One such place to make a good first impression is Rocky Head, based in South West London, with their imaginatively named ‘Pale Ale’. This is a relative rarity in bars and shops at the moment but if you find it is certainly worth a go. It looks great - an appetising shade of orangey gold, with a frothy head, and the aroma is punchy and fresh, full of marmalade and burnt lemon tart, with an interesting note of tomato vine. There is also plenty to enjoy on the palate; a pretty brutal, heady whack of alcohol, a long dry rasping bitterness and chewy tomato and marmalade which offers a touch of sweetness. It may be a little unrefined – the alcohol is dominant, the hops are subdued giving the beer loads of bitterness without a lot of complexity or fresh hop character, and it’s a bit too dry. But this is still an impressive debut, for its ambition, flavour and lack of brewing faults.   

         Even better though, are some pale ales from Bermondsey. Partizan beers are still quite difficult to find (unless you visit the brewery on a Saturday) but give it a few months and they will be everywhere. The combination of cool looking bottles and the use of in-vogue hops will get you some attention, but you can only keep it with quality beer, and judging by their early efforts there will be a steady stream of it. A Citra, Pacific Jade and Cascade pale ale at 5.1% was incredibly clean, with plenty of hop character and a pleasing bitterness, all delivered through a light, nicely carbonated body that gave the beer real crispness. A Cascade and Wakatu hopped 6.1% pale ale was bigger and better, with the warmth of the alcohol providing a more interesting foil to the bitterness. A strong malt backbone that delivered biscuits and dry toast to the palate was balanced nicely by a long bitter finish and lemony, grassy hops. The body was too thin for the bitterness and the alcohol, but it is a minor error in a very decent beer. For their sake and ours, let’s hope these clever new breweries don’t get second album syndrome. If they don’t, they can look forward to plenty of our money over the coming years.          

Monday, 14 January 2013

Some London Restaurants Serving Craft Beer

       It is very noticeable that many restaurants opening in London these days are making at least a small effort to have craft beer as part of their alcoholic drinks offering. While it is still true that wine dominates the restaurant drinks menu at every level, and especially at top end places, it is good to see that more venues are acknowledging the demand for good beer with food. The one area where this is most obvious is the huge amount of casual, affordable and on-trend restaurants that open at regular intervals in central London, often with a no bookings policy and an inexplicably large amount of twitter followers. Hopefully, beer appearing in these places is a result of informed, sustainable consumer demand, and not just an obligatory nod to what is trendy right now. Either way, now is a good time to be going out to eat in central London if you like a beer with dinner. Here are a few examples;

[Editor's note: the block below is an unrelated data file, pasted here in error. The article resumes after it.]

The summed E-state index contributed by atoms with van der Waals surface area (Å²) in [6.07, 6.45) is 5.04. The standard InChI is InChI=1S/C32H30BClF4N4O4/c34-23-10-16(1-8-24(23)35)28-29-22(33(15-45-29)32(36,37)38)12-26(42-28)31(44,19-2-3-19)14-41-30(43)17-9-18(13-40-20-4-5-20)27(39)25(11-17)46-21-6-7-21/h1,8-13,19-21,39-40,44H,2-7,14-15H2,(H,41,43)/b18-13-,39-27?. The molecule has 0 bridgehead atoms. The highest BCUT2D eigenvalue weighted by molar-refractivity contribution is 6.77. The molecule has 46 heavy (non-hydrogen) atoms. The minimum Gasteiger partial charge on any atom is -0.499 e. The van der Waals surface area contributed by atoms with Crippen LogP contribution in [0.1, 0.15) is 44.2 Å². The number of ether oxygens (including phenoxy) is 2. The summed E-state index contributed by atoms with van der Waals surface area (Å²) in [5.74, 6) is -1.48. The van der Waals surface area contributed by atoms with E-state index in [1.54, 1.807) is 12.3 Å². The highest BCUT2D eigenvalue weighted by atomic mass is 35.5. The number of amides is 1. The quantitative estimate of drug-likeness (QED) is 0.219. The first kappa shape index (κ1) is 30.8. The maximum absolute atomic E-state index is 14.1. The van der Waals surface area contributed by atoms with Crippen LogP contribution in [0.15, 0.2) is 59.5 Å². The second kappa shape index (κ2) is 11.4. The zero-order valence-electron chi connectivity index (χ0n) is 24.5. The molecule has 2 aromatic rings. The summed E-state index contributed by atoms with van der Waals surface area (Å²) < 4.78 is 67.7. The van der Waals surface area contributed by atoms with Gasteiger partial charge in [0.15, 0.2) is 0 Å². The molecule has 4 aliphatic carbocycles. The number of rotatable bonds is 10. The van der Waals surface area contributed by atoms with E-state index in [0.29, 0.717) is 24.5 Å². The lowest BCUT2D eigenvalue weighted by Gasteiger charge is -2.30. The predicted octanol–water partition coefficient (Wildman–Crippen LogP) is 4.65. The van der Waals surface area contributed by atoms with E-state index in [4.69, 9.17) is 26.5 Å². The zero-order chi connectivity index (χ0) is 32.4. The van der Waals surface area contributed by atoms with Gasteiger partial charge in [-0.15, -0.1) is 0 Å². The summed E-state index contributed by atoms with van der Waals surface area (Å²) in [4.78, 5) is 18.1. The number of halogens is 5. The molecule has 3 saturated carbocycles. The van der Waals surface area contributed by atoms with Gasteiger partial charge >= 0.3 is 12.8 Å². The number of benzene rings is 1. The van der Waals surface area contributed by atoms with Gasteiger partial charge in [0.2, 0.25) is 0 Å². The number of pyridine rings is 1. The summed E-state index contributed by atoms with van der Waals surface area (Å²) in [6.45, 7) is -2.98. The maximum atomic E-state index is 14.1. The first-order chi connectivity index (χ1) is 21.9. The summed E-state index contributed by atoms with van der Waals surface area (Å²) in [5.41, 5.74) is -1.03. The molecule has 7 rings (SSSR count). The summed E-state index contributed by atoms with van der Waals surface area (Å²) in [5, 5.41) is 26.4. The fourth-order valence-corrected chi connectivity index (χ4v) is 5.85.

Meat Mission in Shoreditch is the latest opening from the people behind Meat Liquor and Meat Market, purveyors of burger fetishism and high priced junk food. For fans of the format this is another winner, with the heavy metal club meets disused church vibe in full swing. Service was slow on our visit but generally worth the wait, the classic cheeseburger and fries essentially faultless; an ode to salt, fat and sugar. The much raved about monkey fingers (fried chicken in buffalo sauce) were good when piping hot but a bit slimy after a few minutes. Served with a blue cheese dip, this is in every sense not for the faint hearted. A more varied menu of sandwiches, and combinations of meat, chilli and fries that are assembled into dishes labeled ‘onnaplate’ complete a guiltily enticing menu which largely delivers on flavour and texture. To accompany this there are several good draft beers available, including Budvar Dark and Yeast. The Yeast (an unfiltered version) was sublime, arriving in a 3 pint flagon looking a million dollars and tasting better; a perfect fresh, clean and balanced contrast to the heavy food. None of this is particularly cheap – a pint, a starter, a burger and fries will set you back around £20, but this is not unusual for London and the quality of both beer and food is high.  
         Getting a table in Honest Burger in Soho (there is another in Brixton) takes almost exactly the same time as a flight from London to Hamburg, where one might reasonably expect to find a decent example of what is now fast becoming a ubiquitous foodstuff in the capital. Fortunately if you do opt to leave a name and number and return somewhat closer to midnight than intended, the burgers here are very good. You might expect them to be, as they have done away with traditional burdens like starters, deserts and coffee to be essentially a one dish cafĂ©, ranging from a burger and chips (£7.50) to a burger and chips with some extra stuff (£9). Prices then, are very reasonable for this part of town and portions are decent. The patties themselves could be bigger, but are generally exemplary in flavour, and the generous portion of chips had everyone raving about them until halfway through when the rosemary just became too strong. London’s Redchurch make up the craft part of the beer menu, with the Shoreditch Blonde pretty good and the Bethnal Pale Ale excellent – juicy new world hop flavours and a lasting bitterness. This is a fast improving brewery and it is good to see it represented in such a busy place. Overall this is a fun place to go with friends for a cheap dinner but nothing you haven’t seen before.